Slum tourism is a phenomenon that began in Kenya by a Dutch tour operator that thought it would be a good idea for people to see what life is like in one of Kenya's poorest slums, Kiberia. The idea behind the tour is so people can understand more about the country and the people that live here rather than just travelling on a safari for two weeks, perhaps making a short trip to the beach for a couple of days before heading home without seeing what else happens in the country. Tourists pay an extra £20 to be taken around Kiberia, Africa's largest slum by a guide who lives within the community to get a first hand impression of the way some people are forced to live in Kenya. The tour usually consists of viewing inside a few of the tin shacks as well as visiting an orphanage in the area to see the work that is being done to help save some of the children and babies who have lost their parents to HIV/AIDS.
All of the money is said to go back into Kiberia so the people can benefit rather than just be exploited.
As you can imagine this type of tourism has not come without it's criticism. Many groups feel tourists are treating this experience almost as a zoo whereby they only look from the outside and take pictures of people in abject poverty only to leave with a souvenir if you will.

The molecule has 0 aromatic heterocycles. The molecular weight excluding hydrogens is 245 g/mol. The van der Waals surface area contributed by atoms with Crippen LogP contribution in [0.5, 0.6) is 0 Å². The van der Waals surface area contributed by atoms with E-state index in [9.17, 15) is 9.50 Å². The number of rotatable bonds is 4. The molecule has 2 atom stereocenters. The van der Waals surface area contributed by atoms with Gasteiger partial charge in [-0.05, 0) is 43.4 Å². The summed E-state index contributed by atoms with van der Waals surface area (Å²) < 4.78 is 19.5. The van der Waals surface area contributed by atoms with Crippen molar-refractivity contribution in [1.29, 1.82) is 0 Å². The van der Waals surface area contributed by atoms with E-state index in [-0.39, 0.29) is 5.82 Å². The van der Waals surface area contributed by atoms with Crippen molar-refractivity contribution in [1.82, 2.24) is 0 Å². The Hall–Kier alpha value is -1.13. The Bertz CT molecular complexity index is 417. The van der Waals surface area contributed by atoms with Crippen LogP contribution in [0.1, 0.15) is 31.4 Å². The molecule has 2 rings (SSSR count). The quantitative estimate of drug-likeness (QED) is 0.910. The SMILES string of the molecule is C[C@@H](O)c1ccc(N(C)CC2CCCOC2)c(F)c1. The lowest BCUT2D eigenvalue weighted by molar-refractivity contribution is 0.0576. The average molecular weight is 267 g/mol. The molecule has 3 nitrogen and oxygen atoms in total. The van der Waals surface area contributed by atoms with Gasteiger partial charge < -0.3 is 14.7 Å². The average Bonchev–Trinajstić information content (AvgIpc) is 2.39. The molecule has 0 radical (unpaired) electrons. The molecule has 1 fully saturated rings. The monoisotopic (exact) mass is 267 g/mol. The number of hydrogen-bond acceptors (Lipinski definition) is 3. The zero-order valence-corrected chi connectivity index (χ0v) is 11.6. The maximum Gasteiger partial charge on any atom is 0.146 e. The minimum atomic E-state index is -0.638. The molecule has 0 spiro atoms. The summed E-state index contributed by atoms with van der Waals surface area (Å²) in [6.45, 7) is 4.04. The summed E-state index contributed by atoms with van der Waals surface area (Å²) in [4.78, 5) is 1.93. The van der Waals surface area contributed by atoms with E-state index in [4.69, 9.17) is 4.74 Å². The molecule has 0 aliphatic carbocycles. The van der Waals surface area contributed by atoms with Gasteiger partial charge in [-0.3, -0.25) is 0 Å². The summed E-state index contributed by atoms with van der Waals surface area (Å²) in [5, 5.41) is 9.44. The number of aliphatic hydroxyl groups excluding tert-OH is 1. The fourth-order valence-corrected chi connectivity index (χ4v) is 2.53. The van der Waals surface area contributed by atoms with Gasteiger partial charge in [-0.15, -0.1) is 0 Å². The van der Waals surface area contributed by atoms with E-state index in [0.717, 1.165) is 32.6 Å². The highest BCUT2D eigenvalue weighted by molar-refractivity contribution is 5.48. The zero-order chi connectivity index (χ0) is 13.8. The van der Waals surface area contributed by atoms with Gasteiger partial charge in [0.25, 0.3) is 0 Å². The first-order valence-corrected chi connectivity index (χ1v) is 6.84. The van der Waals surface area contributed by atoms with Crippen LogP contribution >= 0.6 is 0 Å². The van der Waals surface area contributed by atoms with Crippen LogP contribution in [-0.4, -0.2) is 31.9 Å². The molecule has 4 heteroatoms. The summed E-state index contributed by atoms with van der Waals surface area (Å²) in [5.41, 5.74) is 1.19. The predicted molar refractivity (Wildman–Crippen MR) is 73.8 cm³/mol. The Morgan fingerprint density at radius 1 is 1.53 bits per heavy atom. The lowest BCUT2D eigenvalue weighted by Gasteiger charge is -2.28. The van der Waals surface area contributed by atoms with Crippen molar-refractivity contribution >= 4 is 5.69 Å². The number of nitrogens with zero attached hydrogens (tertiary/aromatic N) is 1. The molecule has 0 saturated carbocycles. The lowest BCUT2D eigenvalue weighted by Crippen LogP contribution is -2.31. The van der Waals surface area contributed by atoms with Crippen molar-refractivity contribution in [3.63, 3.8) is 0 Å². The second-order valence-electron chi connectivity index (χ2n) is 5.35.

Although the concept seems a little strange and as a tourist you may feel rather awkward walking into an environment like that with your camera, many people living in the slums may take offence to what your doing but others will welcome tourists as long as they are receiving some financial gain from it.
The idea is that the people who take these tours only do so for the best part of a day before they head off on their journeys for their safari tours which are usually in Kenya but can also be over the border in Tanzania at destinations including the Ngorongoro Crater which is a large volcanic caldera, the Tarangire National Park and the Selous Game Reserve which is one of the largest faunal reserves in the world.